Are You Prepared for the Inevitable Interest Rate Increase?

The U.S. economy has been slowly rebuilding itself for more than a decade, and the Federal Reserve has played an important role. Now, however, it is a virtual certainty that the interest rate will begin increasing before the end of the year, and perhaps even by the end of September. Instead of becoming panicked about what an increase could mean for your pocketbook, it is now the perfect time to take a few steps that will minimize the negative impact of a rate hike.

Quick and Easy Ways to Protect Yourself from an Interest Increase

You cannot completely avoid the financial changes that happen after the interest rate is increased, but you can do many things right now to save yourself some money.

  1. Move Your Debt - If you have been receiving credit card offers for zero percent interest balance transfers, now is definitely the time to start taking advantage of them. After the rate hike goes into effect, you can expect to see fewer of these opportunities. It is also easy to speculate that the fee associated with transferring a balance might increase from the standard of 3 percent to as much as 5 percent. This will enable creditors to make money while still honoring the adjusted interest rates. Unfortunately for consumers, these changes will make it more difficult to pay off large amounts of debt. By transferring your biggest balances now, you can avoid some of these extra expenses.

  • Refinance Your ARM Mortgage - If you currently have an adjustable rate mortgage (ARM), you should strongly consider looking for a fixed-rate mortgage instead. Right now, it is typically possible to get a fixed-rate mortgage around 4 percent, and this could soon be a much better deal than what your ARM will provide. It may be tempting to stick with your existing mortgage if your rate is lower than 4 percent, but keep in mind that it is a foregone conclusion that the Federal Reserve will raise rates in the near future. Waiting too long to make a switch could make it impossible to lock in a lower rate for the rest of your mortgage.
  • Focus on Variable Rate Debt - Aside from your mortgage, you also need to pay close attention to each of your credit lines that has a variable rate. This may include credit cards, auto loans and student loans, which means that your finances could soon take a big hit. Doing whatever you can right now to pay down these loans or transfer them to a zero interest rate credit card could save you a lot of money during the next year. However, keep in mind that any debt you do not pay off by the end of your interest free period will begin accumulating the rate that is associated with your new credit card. If this rate is astronomically high, it may make more sense to absorb the minimal increases that are expected from the Federal Reserve.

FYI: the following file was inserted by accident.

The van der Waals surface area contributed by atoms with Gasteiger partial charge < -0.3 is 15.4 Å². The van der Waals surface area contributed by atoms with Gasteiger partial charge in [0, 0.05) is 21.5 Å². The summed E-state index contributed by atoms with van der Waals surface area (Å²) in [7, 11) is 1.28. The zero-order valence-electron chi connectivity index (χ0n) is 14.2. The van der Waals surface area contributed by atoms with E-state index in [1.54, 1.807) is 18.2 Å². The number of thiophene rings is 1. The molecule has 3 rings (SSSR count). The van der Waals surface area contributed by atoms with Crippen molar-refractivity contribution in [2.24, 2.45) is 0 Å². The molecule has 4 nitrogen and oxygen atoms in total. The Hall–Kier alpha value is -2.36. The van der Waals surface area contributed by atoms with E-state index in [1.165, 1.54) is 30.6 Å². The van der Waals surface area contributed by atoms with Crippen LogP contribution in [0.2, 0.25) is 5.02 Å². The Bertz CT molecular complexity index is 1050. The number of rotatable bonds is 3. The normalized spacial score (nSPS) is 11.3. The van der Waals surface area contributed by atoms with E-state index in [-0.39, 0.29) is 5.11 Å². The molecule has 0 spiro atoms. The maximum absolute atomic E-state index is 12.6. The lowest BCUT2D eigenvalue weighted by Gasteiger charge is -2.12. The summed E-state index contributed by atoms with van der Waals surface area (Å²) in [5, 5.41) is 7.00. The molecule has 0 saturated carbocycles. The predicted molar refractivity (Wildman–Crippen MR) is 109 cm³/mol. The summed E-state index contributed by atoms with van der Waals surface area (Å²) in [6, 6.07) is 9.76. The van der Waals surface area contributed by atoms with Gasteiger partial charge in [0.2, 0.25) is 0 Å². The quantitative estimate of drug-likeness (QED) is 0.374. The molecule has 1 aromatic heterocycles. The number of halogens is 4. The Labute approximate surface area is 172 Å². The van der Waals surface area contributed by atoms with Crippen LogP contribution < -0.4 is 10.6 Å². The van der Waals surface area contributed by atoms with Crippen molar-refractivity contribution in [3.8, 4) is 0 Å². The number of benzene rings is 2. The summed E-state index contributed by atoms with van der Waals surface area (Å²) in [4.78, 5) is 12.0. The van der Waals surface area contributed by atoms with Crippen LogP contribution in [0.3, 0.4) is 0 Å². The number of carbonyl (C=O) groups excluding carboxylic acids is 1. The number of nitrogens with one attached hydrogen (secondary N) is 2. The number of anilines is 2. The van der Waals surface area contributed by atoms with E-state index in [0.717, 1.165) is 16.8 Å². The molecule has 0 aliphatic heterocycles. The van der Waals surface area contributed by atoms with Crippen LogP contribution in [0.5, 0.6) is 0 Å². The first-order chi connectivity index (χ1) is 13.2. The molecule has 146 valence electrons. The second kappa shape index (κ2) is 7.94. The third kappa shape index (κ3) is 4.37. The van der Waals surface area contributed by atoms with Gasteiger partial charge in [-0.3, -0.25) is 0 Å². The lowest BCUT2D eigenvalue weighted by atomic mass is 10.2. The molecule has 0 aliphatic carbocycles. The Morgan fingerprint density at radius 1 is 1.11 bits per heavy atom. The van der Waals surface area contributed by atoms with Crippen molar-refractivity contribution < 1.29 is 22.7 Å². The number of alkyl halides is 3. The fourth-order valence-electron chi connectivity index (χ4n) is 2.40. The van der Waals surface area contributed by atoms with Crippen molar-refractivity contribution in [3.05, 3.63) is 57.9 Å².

• Prepare to Invest in a CD - The Certificate Deposit (CD) interest rate is at least somewhat tied into the rate that is set by the Feds. This means that if you have been planning to invest in a CD, you should gather your money now so that you are poised to make a solid investment purchase as soon as the rates increase.  
  • When Will Rates Increase?

    Six years ago, the U.S. had a whopping 600,000 jobless individuals seeking unemployment payments on a weekly basis. This was one of the biggest indicators of how badly the economy was struggling, which also made it clear that it would be very damaging for interest rates to move up even a quarter of a percent.

    As of two months ago, the nation's unemployment numbers have flipped dramatically. In fact, there were only 255,000 people who filed for unemployment compensation for the week of July 18. This represents that lowest number of jobless individuals since 1973, and it is also a strong signal to the Federal Reserve that the country may be ready for the first interest rate increase since 2006.

    Many experts are predicting that there will not be an increase this year because of how volatile the global market has been during the past few months. It also stands to reason that if the Feds do not pull the trigger this month, they most likely will not want to raise rates during December. Either way, we can expect at least a nominal increase sometime between now and mid-2016, so make sure that you are prepared.